Share this post


Link to post
Share on other sites
Quote:
Original post by Cacks
If you want to use .Net with OpenGL you should try VC++ .Net perhaps? You can attach an OpenGL Rendering context to a .Net form this way. Its not that difficult. I have only moved to using .Net forms instead of Win32 windows. It makes adding GUI components easy.


I think you misunderstood the topic of this thread. I did not search for advise how to use OpenGL with .NET.

Share this post


Link to post
Share on other sites

Create an account or sign in to comment

You need to be a member in order to leave a comment

Create an account

Sign up for a new account in our community. It's easy!

Register a new account

Sign in

Already have an account? Sign in here.

Sign In Now

Sign in to follow this  

  • Announcements

  • Forum Statistics

    • Total Topics
      628379
    • Total Posts
      2982353
  • Similar Content

    • By sveta_itseez3D
      itSeez3D, a leading developer of mobile 3d scanning software, announced today a new SDK for its automatic 3D avatar generation technology, Avatar SDK for Unity. The Avatar SDK for Unity is a robust plug-n-play toolset which enables developers and creatives to integrate realistic user-generated 3D avatars into their Unity-based applications. SDK users can allow players to create their own avatars in the application or integrate the SDK into their own production processes for character design and animation.
      “Virtual avatars have recently become increasingly popular, especially in sports games and social VR apps. With the advance of VR and AR, the demand to get humans into the digital world is only increasing”, said Victor Erukhimov, itSeez3D CEO. “Our new Avatar SDK for Unity makes it super-easy to bring the avatar technology into any Unity-based game or VR/AR experience. With the Avatar SDK for Unity now every developer can bring face scanning technology into their games and allow players to create their own personalized in-game avatars, making the gameplay much more exciting and immersive.”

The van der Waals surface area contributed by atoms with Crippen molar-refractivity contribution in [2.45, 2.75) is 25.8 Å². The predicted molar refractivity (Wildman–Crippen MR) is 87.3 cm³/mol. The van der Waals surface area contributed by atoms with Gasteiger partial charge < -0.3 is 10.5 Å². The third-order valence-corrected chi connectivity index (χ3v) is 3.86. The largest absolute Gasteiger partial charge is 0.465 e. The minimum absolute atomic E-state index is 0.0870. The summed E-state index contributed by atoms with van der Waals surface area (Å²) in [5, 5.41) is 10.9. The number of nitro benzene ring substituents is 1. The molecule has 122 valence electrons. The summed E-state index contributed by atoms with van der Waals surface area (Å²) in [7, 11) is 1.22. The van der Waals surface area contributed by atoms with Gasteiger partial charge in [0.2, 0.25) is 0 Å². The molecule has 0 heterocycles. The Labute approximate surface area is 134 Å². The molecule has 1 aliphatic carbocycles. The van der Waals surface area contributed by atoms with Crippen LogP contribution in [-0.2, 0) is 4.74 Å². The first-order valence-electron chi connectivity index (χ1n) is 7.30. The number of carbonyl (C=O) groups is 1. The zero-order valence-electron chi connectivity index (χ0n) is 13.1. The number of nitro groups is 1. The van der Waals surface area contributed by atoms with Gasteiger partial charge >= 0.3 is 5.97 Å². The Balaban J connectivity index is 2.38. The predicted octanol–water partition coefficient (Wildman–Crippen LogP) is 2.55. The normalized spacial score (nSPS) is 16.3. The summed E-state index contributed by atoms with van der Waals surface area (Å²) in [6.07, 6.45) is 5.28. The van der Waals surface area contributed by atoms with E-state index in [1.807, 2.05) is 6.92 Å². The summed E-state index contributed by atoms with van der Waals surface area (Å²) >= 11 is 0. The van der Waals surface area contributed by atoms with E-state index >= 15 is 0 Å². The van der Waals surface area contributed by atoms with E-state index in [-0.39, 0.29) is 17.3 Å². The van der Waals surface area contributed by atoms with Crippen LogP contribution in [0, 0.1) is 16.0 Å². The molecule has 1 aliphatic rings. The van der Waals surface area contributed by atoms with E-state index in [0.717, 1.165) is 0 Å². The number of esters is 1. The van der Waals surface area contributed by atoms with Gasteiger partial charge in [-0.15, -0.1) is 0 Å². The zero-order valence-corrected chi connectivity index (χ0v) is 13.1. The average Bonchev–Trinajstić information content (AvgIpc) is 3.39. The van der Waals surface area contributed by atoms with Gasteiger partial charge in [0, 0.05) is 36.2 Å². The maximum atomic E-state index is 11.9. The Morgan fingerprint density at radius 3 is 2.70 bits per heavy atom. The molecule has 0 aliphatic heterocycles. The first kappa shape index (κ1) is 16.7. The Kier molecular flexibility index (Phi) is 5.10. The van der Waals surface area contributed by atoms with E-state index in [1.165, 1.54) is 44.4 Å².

Key features of the Avatar SDK for Unity:
      Automatic generation of a color 3D face model from a single selfie photo in 5-10 seconds (!). Works best with selfies, but can be used with any portrait photo.
      Shape and texture of the head model are unique for each person, synthesized with a deep learning algorithm crafted by computer vision experts
      Head models support runtime blendshape facial animations (45 different expressions)
      Generated 3D heads include eyes, mouth, and teeth
      Algorithms synthesize 3D meshes in mid-poly resolution, ~12k vertices, and ~24k triangles
      Six predefined hairstyles with hair-recoloring feature (many more available on request)
      Avatar generation API can be used in design-time and in run-time, which means you can allow users to create their own avatars in your game
      Cloud version is cross-platform, and offline version currently works on PCs with 64-bit Windows (support for more platforms is coming soon)
      Well-documented samples showcasing the functionality.
       
      Availability
      The Avatar SDK for Unity is offered in two modes - “Cloud” and “Offline”. The “Cloud” version is available at http://avatarsdk.com/ and the “Offline” version is available by request at support@itseez3d.com.
      ###
      About itSeez3D
      At itSeez3D, we are working on the computer vision technology that turns mobile devices into powerful 3D scanners. itSeez3D has developed the world's first mobile 3D scanning application that allows to create high-resolution photorealistic 3D models of people's' faces, bodies and objects. The application is available for iOS and Windows OS mobile devices powered with 3D cameras. In 2016 the company introduced Avatar SDK that creates a realistic 3D model of a face from a single selfie photo. To learn more about itSeez3D scanning software and 3D avatar creation technology, please visit www.itseez3d.com and www.avatarsdk.com.

      View full story
  • Popular Now